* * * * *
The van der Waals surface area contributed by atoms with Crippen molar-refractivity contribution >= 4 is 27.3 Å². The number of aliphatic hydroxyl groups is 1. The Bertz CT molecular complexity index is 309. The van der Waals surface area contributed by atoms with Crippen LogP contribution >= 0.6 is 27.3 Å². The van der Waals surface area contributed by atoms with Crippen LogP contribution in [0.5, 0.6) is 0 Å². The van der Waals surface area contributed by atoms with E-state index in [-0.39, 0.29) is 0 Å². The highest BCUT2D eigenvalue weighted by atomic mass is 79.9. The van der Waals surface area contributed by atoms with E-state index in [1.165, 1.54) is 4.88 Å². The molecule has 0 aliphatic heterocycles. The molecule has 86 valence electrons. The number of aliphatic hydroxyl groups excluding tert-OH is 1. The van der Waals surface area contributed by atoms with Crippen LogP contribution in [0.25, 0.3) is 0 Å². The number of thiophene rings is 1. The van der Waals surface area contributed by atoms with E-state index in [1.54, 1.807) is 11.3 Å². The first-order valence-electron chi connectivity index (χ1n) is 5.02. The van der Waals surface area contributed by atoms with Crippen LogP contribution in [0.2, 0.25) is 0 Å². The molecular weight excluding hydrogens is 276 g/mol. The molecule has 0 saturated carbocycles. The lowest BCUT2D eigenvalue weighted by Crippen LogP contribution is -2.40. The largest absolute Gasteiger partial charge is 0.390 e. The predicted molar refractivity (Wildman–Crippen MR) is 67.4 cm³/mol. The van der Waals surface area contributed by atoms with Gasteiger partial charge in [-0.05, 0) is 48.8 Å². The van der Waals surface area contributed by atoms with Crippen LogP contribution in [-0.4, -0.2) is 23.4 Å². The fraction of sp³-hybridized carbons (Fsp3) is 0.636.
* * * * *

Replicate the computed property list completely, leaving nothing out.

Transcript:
The van der Waals surface area contributed by atoms with Crippen molar-refractivity contribution >= 4 is 27.3 Å². The number of aliphatic hydroxyl groups is 1. The Bertz CT molecular complexity index is 309. The van der Waals surface area contributed by atoms with Crippen LogP contribution >= 0.6 is 27.3 Å². The van der Waals surface area contributed by atoms with Crippen LogP contribution in [0.5, 0.6) is 0 Å². The van der Waals surface area contributed by atoms with E-state index in [-0.39, 0.29) is 0 Å². The highest BCUT2D eigenvalue weighted by atomic mass is 79.9. The van der Waals surface area contributed by atoms with E-state index in [1.165, 1.54) is 4.88 Å². The molecule has 0 aliphatic heterocycles. The molecule has 86 valence electrons. The number of aliphatic hydroxyl groups excluding tert-OH is 1. The van der Waals surface area contributed by atoms with Crippen LogP contribution in [0.25, 0.3) is 0 Å². The number of thiophene rings is 1. The van der Waals surface area contributed by atoms with E-state index in [1.54, 1.807) is 11.3 Å². The first-order valence-electron chi connectivity index (χ1n) is 5.02. The van der Waals surface area contributed by atoms with Crippen LogP contribution in [0.2, 0.25) is 0 Å². The molecular weight excluding hydrogens is 276 g/mol. The molecule has 0 saturated carbocycles. The lowest BCUT2D eigenvalue weighted by Crippen LogP contribution is -2.40. The largest absolute Gasteiger partial charge is 0.390 e. The predicted molar refractivity (Wildman–Crippen MR) is 67.4 cm³/mol. The van der Waals surface area contributed by atoms with Gasteiger partial charge in [-0.05, 0) is 48.8 Å². The van der Waals surface area contributed by atoms with Crippen LogP contribution in [-0.4, -0.2) is 23.4 Å². The fraction of sp³-hybridized carbons (Fsp3) is 0.636.